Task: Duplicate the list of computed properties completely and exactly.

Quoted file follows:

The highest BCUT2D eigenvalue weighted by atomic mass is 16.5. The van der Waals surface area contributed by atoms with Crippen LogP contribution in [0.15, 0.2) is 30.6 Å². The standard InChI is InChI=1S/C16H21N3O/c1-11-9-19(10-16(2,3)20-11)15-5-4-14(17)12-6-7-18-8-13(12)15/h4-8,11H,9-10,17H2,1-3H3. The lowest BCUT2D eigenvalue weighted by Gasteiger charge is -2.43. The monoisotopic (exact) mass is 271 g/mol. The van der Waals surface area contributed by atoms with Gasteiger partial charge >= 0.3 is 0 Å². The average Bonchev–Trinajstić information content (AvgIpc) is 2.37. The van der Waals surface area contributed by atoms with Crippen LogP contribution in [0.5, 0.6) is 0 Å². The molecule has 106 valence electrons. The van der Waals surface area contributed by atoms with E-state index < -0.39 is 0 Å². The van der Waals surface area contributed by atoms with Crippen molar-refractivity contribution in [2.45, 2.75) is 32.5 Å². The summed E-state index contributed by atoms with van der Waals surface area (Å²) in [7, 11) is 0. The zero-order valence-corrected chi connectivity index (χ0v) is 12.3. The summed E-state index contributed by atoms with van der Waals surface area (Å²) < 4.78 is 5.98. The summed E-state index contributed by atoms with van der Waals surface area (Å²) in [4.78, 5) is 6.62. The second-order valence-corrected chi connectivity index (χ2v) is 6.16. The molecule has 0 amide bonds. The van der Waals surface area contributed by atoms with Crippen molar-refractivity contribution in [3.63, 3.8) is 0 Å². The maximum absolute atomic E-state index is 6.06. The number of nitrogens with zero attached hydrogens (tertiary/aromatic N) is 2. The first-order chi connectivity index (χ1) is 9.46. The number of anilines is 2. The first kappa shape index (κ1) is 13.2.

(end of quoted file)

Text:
The highest BCUT2D eigenvalue weighted by atomic mass is 16.5. The van der Waals surface area contributed by atoms with Crippen LogP contribution in [0.15, 0.2) is 30.6 Å². The standard InChI is InChI=1S/C16H21N3O/c1-11-9-19(10-16(2,3)20-11)15-5-4-14(17)12-6-7-18-8-13(12)15/h4-8,11H,9-10,17H2,1-3H3. The lowest BCUT2D eigenvalue weighted by Gasteiger charge is -2.43. The monoisotopic (exact) mass is 271 g/mol. The van der Waals surface area contributed by atoms with Gasteiger partial charge >= 0.3 is 0 Å². The average Bonchev–Trinajstić information content (AvgIpc) is 2.37. The van der Waals surface area contributed by atoms with Crippen LogP contribution in [0.5, 0.6) is 0 Å². The molecule has 106 valence electrons. The van der Waals surface area contributed by atoms with E-state index < -0.39 is 0 Å². The van der Waals surface area contributed by atoms with Crippen molar-refractivity contribution in [2.45, 2.75) is 32.5 Å². The summed E-state index contributed by atoms with van der Waals surface area (Å²) in [7, 11) is 0. The zero-order valence-corrected chi connectivity index (χ0v) is 12.3. The summed E-state index contributed by atoms with van der Waals surface area (Å²) < 4.78 is 5.98. The summed E-state index contributed by atoms with van der Waals surface area (Å²) in [4.78, 5) is 6.62. The second-order valence-corrected chi connectivity index (χ2v) is 6.16. The molecule has 0 amide bonds. The van der Waals surface area contributed by atoms with Crippen molar-refractivity contribution in [3.63, 3.8) is 0 Å². The maximum absolute atomic E-state index is 6.06. The number of nitrogens with zero attached hydrogens (tertiary/aromatic N) is 2. The first-order chi connectivity index (χ1) is 9.46. The number of anilines is 2. The first kappa shape index (κ1) is 13.2.